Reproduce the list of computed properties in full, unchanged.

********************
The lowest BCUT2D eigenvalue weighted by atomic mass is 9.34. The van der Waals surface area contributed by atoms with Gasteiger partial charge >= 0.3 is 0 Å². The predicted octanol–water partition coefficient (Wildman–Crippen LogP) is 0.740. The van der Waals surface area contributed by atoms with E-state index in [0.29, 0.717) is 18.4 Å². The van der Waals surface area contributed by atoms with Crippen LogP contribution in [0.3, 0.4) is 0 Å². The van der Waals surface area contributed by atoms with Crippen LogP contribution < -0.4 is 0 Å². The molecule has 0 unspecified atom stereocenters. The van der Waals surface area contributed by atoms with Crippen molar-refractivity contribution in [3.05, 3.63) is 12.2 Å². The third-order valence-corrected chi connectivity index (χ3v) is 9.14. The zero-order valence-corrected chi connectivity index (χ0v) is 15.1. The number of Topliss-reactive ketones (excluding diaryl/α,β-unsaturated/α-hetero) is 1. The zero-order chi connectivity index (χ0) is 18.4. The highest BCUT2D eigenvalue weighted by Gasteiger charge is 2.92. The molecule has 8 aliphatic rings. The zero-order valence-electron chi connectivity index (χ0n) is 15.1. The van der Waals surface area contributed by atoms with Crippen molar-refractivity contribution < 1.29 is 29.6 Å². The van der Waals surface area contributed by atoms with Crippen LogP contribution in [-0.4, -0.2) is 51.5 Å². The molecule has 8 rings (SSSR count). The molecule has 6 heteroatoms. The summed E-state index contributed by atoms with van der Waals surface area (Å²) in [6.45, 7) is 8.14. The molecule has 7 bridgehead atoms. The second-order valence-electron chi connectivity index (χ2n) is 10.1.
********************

The lowest BCUT2D eigenvalue weighted by atomic mass is 9.34. The van der Waals surface area contributed by atoms with Gasteiger partial charge >= 0.3 is 0 Å². The predicted octanol–water partition coefficient (Wildman–Crippen LogP) is 0.740. The van der Waals surface area contributed by atoms with E-state index in [0.29, 0.717) is 18.4 Å². The van der Waals surface area contributed by atoms with Crippen LogP contribution in [0.3, 0.4) is 0 Å². The van der Waals surface area contributed by atoms with Crippen LogP contribution < -0.4 is 0 Å². The molecule has 0 unspecified atom stereocenters. The van der Waals surface area contributed by atoms with Crippen molar-refractivity contribution in [3.05, 3.63) is 12.2 Å². The third-order valence-corrected chi connectivity index (χ3v) is 9.14. The zero-order valence-corrected chi connectivity index (χ0v) is 15.1. The number of Topliss-reactive ketones (excluding diaryl/α,β-unsaturated/α-hetero) is 1. The zero-order chi connectivity index (χ0) is 18.4. The highest BCUT2D eigenvalue weighted by Gasteiger charge is 2.92. The molecule has 8 aliphatic rings. The zero-order valence-electron chi connectivity index (χ0n) is 15.1. The van der Waals surface area contributed by atoms with Crippen molar-refractivity contribution < 1.29 is 29.6 Å². The van der Waals surface area contributed by atoms with Crippen LogP contribution in [-0.4, -0.2) is 51.5 Å². The molecule has 8 rings (SSSR count). The molecule has 6 heteroatoms. The summed E-state index contributed by atoms with van der Waals surface area (Å²) in [6.45, 7) is 8.14. The molecule has 7 bridgehead atoms. The second-order valence-electron chi connectivity index (χ2n) is 10.1.